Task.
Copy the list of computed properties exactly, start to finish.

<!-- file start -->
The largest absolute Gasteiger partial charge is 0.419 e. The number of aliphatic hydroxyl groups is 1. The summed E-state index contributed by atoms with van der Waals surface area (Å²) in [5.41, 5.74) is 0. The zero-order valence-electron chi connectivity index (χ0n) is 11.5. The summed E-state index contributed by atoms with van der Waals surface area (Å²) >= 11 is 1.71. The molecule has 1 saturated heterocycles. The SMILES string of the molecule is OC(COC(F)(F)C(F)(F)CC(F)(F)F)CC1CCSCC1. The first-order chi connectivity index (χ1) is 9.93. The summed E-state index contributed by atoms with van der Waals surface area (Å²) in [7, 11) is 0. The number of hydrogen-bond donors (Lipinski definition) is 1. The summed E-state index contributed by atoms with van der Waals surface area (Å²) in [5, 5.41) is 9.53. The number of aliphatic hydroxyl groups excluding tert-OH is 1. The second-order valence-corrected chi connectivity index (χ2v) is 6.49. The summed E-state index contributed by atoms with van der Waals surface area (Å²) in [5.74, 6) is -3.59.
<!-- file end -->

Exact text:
The largest absolute Gasteiger partial charge is 0.419 e. The number of aliphatic hydroxyl groups is 1. The summed E-state index contributed by atoms with van der Waals surface area (Å²) in [5.41, 5.74) is 0. The zero-order valence-electron chi connectivity index (χ0n) is 11.5. The summed E-state index contributed by atoms with van der Waals surface area (Å²) >= 11 is 1.71. The molecule has 1 saturated heterocycles. The SMILES string of the molecule is OC(COC(F)(F)C(F)(F)CC(F)(F)F)CC1CCSCC1. The first-order chi connectivity index (χ1) is 9.93. The summed E-state index contributed by atoms with van der Waals surface area (Å²) in [7, 11) is 0. The number of hydrogen-bond donors (Lipinski definition) is 1. The summed E-state index contributed by atoms with van der Waals surface area (Å²) in [5, 5.41) is 9.53. The number of aliphatic hydroxyl groups excluding tert-OH is 1. The second-order valence-corrected chi connectivity index (χ2v) is 6.49. The summed E-state index contributed by atoms with van der Waals surface area (Å²) in [5.74, 6) is -3.59.